According to a study published Monday in the pediatrics journal, 502,000 children and teens visited emergency departments for concussions between 2001 and 2005. Roughly half of those visits were for concussions related to sports and other recreational activities. This figure represents a greater than 100% increase for the 5 year period leading up to 2005.
In light of the fact that Children, like athletes in general are bigger, stronger, and faster than a decade ago and the increased awareness placed on concussions, this figure is not that surprising.
What is surprising is that much of the increase came from from middle-schoolers and even elementary school students who have flocked to play on elite travel teams and in competitive youth leagues across the country. The study found that 40% of the sports-related pediatric concussion patients seen in ERs were between the ages of 8 and 13. All this while participation in organized sports was declining.
So why are concussions soaring? The American Academy of Pediatrics updated “clinical report” underscores growing evidence that younger children’s brains are not only more susceptible to injury, but those injuries may take longer to heal and can be more damaging than concussions in adolescents or adults.
A 2007 estimate by the Centers for Disease Control and Prevention suggested children and adults sustain as many as 3.8 million sports- and recreation-related concussions a year in the United States. But “data are significantly lacking about concussions in grade-school and middle-school athletes, which highlights the need for more research,” wrote Drs. Mark E. Halstead and Kevin E. Walter on behalf of the academy’s Council on Sports Medicine and Fitness.
Giza said Pediatrics’ review of clinical findings on concussions will help forge consensus among coaches, parents and physicians about what to do when a child is dazed after a rough tackle or knocks heads hard with a teammate in a lunge for the ball.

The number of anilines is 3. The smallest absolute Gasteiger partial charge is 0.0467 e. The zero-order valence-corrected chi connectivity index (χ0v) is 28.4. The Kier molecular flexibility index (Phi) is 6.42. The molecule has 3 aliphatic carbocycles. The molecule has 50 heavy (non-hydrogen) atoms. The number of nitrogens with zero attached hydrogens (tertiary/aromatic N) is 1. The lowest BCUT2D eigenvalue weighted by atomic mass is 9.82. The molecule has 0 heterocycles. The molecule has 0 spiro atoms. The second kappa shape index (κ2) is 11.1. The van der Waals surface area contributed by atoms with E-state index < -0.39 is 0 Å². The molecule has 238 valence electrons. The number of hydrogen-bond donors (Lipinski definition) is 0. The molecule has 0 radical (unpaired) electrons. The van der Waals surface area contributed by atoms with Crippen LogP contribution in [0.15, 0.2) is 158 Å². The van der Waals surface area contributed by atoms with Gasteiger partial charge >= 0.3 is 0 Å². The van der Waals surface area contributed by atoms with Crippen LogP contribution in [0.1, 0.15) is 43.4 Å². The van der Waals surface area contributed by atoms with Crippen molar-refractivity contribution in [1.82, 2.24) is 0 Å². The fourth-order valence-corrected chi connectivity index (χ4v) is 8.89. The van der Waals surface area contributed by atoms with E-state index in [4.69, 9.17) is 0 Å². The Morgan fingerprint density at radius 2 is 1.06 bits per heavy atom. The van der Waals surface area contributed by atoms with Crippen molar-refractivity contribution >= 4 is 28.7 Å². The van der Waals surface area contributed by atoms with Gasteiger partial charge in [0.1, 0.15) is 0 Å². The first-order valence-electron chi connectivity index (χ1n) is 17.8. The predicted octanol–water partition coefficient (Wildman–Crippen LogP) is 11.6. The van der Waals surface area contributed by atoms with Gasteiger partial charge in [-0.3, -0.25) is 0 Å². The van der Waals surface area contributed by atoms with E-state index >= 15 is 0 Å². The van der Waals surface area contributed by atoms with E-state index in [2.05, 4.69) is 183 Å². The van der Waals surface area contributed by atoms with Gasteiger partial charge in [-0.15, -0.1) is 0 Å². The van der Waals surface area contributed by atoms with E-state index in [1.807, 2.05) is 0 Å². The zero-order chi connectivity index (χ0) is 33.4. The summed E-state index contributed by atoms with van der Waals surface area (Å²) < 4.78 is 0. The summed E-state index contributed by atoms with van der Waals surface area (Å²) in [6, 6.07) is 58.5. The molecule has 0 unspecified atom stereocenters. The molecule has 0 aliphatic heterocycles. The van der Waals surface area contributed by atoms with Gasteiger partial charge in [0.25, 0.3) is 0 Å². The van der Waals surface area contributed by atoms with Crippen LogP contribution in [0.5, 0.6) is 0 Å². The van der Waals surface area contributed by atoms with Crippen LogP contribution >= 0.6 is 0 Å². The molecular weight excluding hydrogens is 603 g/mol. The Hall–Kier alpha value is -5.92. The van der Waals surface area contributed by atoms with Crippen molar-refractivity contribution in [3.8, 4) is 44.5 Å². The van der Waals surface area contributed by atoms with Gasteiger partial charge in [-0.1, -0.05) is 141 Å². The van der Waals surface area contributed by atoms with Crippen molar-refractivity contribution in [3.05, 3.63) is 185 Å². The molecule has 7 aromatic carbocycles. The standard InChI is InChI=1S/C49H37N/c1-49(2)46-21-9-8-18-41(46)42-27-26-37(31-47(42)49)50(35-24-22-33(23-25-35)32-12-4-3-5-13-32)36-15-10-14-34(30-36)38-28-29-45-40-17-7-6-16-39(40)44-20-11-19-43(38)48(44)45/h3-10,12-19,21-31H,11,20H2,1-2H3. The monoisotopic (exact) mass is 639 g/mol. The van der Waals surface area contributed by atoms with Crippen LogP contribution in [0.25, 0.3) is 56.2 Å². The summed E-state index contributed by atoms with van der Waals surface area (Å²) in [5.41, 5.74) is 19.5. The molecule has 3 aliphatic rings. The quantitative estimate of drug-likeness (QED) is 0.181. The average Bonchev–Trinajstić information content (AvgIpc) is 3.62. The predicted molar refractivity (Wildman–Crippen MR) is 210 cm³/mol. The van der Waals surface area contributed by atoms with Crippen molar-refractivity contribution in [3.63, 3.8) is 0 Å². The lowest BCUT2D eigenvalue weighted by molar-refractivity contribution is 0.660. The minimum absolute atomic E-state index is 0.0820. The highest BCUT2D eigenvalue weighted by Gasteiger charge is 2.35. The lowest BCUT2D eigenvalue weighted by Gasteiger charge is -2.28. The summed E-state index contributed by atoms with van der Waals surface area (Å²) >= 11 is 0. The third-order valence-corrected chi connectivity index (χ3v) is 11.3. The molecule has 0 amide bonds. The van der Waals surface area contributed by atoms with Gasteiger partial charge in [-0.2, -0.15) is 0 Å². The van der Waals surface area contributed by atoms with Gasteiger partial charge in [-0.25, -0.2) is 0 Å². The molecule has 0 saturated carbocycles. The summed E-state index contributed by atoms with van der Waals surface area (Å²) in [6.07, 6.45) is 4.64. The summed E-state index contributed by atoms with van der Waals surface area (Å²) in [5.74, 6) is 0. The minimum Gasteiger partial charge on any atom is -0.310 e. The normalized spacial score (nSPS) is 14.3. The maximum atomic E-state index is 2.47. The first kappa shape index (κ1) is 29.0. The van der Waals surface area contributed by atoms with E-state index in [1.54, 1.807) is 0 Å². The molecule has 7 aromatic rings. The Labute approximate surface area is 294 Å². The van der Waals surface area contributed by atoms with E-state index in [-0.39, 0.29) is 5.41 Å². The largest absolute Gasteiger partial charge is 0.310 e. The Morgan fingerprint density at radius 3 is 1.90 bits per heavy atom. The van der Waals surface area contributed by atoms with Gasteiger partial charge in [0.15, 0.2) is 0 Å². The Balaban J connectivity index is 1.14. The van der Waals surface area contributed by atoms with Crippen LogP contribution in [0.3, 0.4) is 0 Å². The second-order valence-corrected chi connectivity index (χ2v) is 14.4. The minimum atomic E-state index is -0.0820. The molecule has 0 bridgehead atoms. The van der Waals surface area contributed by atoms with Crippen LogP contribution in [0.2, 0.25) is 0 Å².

“There’s sort of an old-school notion that a kid gets his or her bell rung and toughs it out and keeps participating and bounces back,” Giza said. But with evidence piling up that concussions are especially dangerous for younger kids, coaches should take “a more conservative approach,” he said.
The Rhode Island researchers added that parents, coaches and physicians need better guidelines for recognizing brain trauma in younger kids, determining when and how long to sideline them and finding ways to protect them from long-term harm.
In May 2009, the state of Washington was the first to pass legislation requiring that any student-athlete suspected of having a concussion be removed from the game and not return to play until cleared by a licensed medical professional. Several states, including California, have since adopted similar laws.
From a legal standpoint “head injuries” while participating in organized sports raise a number of issues.
First and foremost did the coach and/or team trainer recognize the injury? If the signs were obvious and the coach missed those signs and allowed the child to play, the results can be deadly. In fact, the Washington law was passed in direct response to a young child who died while playing through a concussion.
The second issue is whether the Emergency Room doctor properly diagnosis the concussion or head injury. This is done with both a physical exam and diagnostic studies such as CT Scans and MRI’s. Again, If a doctor misses the diagnosis the results can be fatal.
Those of us that watch The National Football League on Sundays, are accustomed to watching an organized medical team respond to an injured player on the field. This is something we take for granted, and unfortunately not always the case.
As a Miami Personal Injury Lawyer I have reviewed multiple where more severe injuries could and should have been prevented. A case that I am currently working on involves the unfortunate death of a semi-professional athlete. In that case neither the league nor team he was playing for had any written guidelines/protocols in place treating a serious injury. Thus, a serious injury, became an unnecessary, deadly injury.